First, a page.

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Friday, May 14, 2021

Beyond GDP for Guyana: measure economic well-being and prosperity

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Bobby Gossai, Jr.
Bobby Gossai, Jr. is currently pursuing the Degree of Doctor of Philosophy in Economics at the University of Aberdeen with a research focus on Fiscal Policies and Regulations for an Emerging Petroleum Producing Country. He completed his MSc (Econ) in Petroleum, Energy Economics and Finance from the same institution, and also holds an MSC in Economics from the University of the West Indies. Mr. Gossai, Jr.’s professional experiences include being the head of the Guyana Oil and Gas Association and senior policy analyst and advisor at the Ministry of Natural Resources and Environment.

Gross Domestic Product (GDP) is without question one of our most important economic indicators. It tells us about the size and shape of the economy. It helps the government and the fiscal institutions to manage the economy, for example informing us about the likely development of the public finances.

GDP is, however, incomplete. It is often, and incorrectly, used as an all-encompassing proxy for people’s living standards, something it was never designed for and which it doesn’t fully capture. This point is well understood by economists.  For example, Richard Easterlin (2018) of the University of Southern California describes GDP as “an abstraction which has little personal meaning for individuals.”

The recently published article by Nasdaq on The 5 Fastest Growing Economies In The World, from which Guyana has been highlighted as the number one ranked economy to grow the fastest in the coming years with a projected growth rate of 16.3% during the four-year period 2018-2021, leaves much to be desired from a developmental economic prospective. As the article noted, with a GDP size of $3.63 billion (2018 Rank: 160), a growth rate of 4.1% in 2018 and 4.6% in 2019, Guyana’s economy is expected to grow by 33.5% and 22.9% in 2020 and 2021 respectively. However, this level of projected growth will not show the real economic value and status of the country’s level of well-being.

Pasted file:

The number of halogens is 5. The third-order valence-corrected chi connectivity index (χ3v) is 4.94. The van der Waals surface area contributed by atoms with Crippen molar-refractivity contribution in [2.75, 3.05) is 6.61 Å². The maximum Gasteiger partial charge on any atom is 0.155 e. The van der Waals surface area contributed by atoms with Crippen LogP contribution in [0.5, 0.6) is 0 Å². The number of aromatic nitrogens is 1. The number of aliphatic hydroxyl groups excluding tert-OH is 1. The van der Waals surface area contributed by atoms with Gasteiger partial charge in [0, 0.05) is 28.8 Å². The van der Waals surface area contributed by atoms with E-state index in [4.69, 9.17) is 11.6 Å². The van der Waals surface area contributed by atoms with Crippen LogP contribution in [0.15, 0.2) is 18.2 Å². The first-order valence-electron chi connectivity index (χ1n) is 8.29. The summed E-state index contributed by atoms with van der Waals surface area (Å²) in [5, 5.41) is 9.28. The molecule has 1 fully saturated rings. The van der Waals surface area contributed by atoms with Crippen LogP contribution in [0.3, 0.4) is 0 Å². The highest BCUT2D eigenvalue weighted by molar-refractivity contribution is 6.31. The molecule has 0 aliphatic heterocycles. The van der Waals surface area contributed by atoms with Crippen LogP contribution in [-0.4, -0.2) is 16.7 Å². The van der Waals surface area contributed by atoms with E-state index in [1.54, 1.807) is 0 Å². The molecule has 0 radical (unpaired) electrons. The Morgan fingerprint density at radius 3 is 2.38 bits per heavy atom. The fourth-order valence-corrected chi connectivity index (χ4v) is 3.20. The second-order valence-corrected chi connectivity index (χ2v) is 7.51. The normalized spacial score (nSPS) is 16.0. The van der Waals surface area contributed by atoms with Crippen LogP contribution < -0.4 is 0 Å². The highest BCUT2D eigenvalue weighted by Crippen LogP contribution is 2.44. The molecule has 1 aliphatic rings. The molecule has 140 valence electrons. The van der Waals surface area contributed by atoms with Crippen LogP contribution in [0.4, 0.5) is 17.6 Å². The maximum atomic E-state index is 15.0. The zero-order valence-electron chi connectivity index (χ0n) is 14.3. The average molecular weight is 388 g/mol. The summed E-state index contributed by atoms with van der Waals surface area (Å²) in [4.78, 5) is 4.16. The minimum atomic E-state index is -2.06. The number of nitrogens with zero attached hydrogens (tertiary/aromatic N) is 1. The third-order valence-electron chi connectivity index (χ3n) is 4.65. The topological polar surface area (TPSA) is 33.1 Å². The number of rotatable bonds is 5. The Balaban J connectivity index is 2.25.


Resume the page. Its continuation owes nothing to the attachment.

As an economist, this is a good indicator which gives a nice pictorial representation of a forecasted economic model, but the GDP is a limited indicator of real effective and inclusive growth, and as an indicator of improvements in the well-being of a country. Joseph Stiglitz (2018) noted that what we measure affects what we do. If we focus only on material well-being – on, say, the production of goods, rather than on health, education, and the environment – we become distorted in the same way that these measures are distorted; we become more materialistic. For Guyana, a projected growth rate does not illustrate a true and fair view for our emerging economy.